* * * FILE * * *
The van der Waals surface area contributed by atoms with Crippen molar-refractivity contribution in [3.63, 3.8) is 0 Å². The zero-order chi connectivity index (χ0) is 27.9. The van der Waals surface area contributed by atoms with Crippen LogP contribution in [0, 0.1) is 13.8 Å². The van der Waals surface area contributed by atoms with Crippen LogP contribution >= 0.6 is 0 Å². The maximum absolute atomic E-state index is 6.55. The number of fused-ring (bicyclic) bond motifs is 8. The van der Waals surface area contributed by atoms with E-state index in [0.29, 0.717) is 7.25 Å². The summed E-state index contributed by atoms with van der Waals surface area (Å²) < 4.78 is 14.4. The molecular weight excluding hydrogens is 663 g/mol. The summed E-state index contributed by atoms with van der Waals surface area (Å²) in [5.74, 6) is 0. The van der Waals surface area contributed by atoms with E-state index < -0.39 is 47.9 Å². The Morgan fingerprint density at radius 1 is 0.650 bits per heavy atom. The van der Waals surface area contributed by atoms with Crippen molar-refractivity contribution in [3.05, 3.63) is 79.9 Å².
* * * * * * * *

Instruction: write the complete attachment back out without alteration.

The van der Waals surface area contributed by atoms with Crippen molar-refractivity contribution in [3.63, 3.8) is 0 Å². The zero-order chi connectivity index (χ0) is 27.9. The van der Waals surface area contributed by atoms with Crippen LogP contribution in [0, 0.1) is 13.8 Å². The van der Waals surface area contributed by atoms with Crippen LogP contribution >= 0.6 is 0 Å². The maximum absolute atomic E-state index is 6.55. The number of fused-ring (bicyclic) bond motifs is 8. The van der Waals surface area contributed by atoms with E-state index in [0.29, 0.717) is 7.25 Å². The summed E-state index contributed by atoms with van der Waals surface area (Å²) < 4.78 is 14.4. The molecular weight excluding hydrogens is 663 g/mol. The summed E-state index contributed by atoms with van der Waals surface area (Å²) in [5.74, 6) is 0. The van der Waals surface area contributed by atoms with E-state index < -0.39 is 47.9 Å². The Morgan fingerprint density at radius 1 is 0.650 bits per heavy atom. The van der Waals surface area contributed by atoms with Crippen molar-refractivity contribution in [3.05, 3.63) is 79.9 Å².